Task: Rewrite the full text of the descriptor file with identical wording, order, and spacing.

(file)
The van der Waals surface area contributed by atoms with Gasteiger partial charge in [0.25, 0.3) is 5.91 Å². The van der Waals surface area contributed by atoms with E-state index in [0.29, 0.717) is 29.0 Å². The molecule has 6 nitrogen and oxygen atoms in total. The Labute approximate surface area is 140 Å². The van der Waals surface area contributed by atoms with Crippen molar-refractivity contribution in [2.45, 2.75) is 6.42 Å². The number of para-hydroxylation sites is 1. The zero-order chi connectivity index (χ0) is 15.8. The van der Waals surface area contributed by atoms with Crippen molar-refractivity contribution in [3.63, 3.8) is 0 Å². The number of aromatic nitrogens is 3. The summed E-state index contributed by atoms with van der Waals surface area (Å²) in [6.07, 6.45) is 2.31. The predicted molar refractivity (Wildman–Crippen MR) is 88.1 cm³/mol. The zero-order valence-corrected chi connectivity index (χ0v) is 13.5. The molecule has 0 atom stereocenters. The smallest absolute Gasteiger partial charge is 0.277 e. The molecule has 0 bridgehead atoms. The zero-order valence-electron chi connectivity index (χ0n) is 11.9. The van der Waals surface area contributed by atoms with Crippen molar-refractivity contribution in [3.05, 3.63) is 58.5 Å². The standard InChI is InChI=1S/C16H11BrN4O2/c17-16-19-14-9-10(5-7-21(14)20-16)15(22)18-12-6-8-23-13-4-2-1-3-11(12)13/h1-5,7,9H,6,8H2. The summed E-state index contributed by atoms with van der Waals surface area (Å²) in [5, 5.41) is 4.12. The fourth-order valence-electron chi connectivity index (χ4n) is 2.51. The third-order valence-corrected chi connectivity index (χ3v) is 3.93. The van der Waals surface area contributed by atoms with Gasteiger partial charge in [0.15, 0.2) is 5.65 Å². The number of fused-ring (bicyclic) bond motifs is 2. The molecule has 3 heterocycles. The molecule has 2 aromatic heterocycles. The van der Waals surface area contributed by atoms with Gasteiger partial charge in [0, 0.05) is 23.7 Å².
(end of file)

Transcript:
The van der Waals surface area contributed by atoms with Gasteiger partial charge in [0.25, 0.3) is 5.91 Å². The van der Waals surface area contributed by atoms with E-state index in [0.29, 0.717) is 29.0 Å². The molecule has 6 nitrogen and oxygen atoms in total. The Labute approximate surface area is 140 Å². The van der Waals surface area contributed by atoms with Crippen molar-refractivity contribution in [2.45, 2.75) is 6.42 Å². The number of para-hydroxylation sites is 1. The zero-order chi connectivity index (χ0) is 15.8. The van der Waals surface area contributed by atoms with Crippen molar-refractivity contribution in [3.63, 3.8) is 0 Å². The number of aromatic nitrogens is 3. The summed E-state index contributed by atoms with van der Waals surface area (Å²) in [6.07, 6.45) is 2.31. The predicted molar refractivity (Wildman–Crippen MR) is 88.1 cm³/mol. The zero-order valence-corrected chi connectivity index (χ0v) is 13.5. The molecule has 0 atom stereocenters. The smallest absolute Gasteiger partial charge is 0.277 e. The molecule has 0 bridgehead atoms. The zero-order valence-electron chi connectivity index (χ0n) is 11.9. The van der Waals surface area contributed by atoms with Crippen molar-refractivity contribution in [3.05, 3.63) is 58.5 Å². The standard InChI is InChI=1S/C16H11BrN4O2/c17-16-19-14-9-10(5-7-21(14)20-16)15(22)18-12-6-8-23-13-4-2-1-3-11(12)13/h1-5,7,9H,6,8H2. The summed E-state index contributed by atoms with van der Waals surface area (Å²) in [5, 5.41) is 4.12. The fourth-order valence-electron chi connectivity index (χ4n) is 2.51. The third-order valence-corrected chi connectivity index (χ3v) is 3.93. The van der Waals surface area contributed by atoms with Gasteiger partial charge in [0.15, 0.2) is 5.65 Å². The number of fused-ring (bicyclic) bond motifs is 2. The molecule has 3 heterocycles. The molecule has 2 aromatic heterocycles. The van der Waals surface area contributed by atoms with Gasteiger partial charge in [0, 0.05) is 23.7 Å².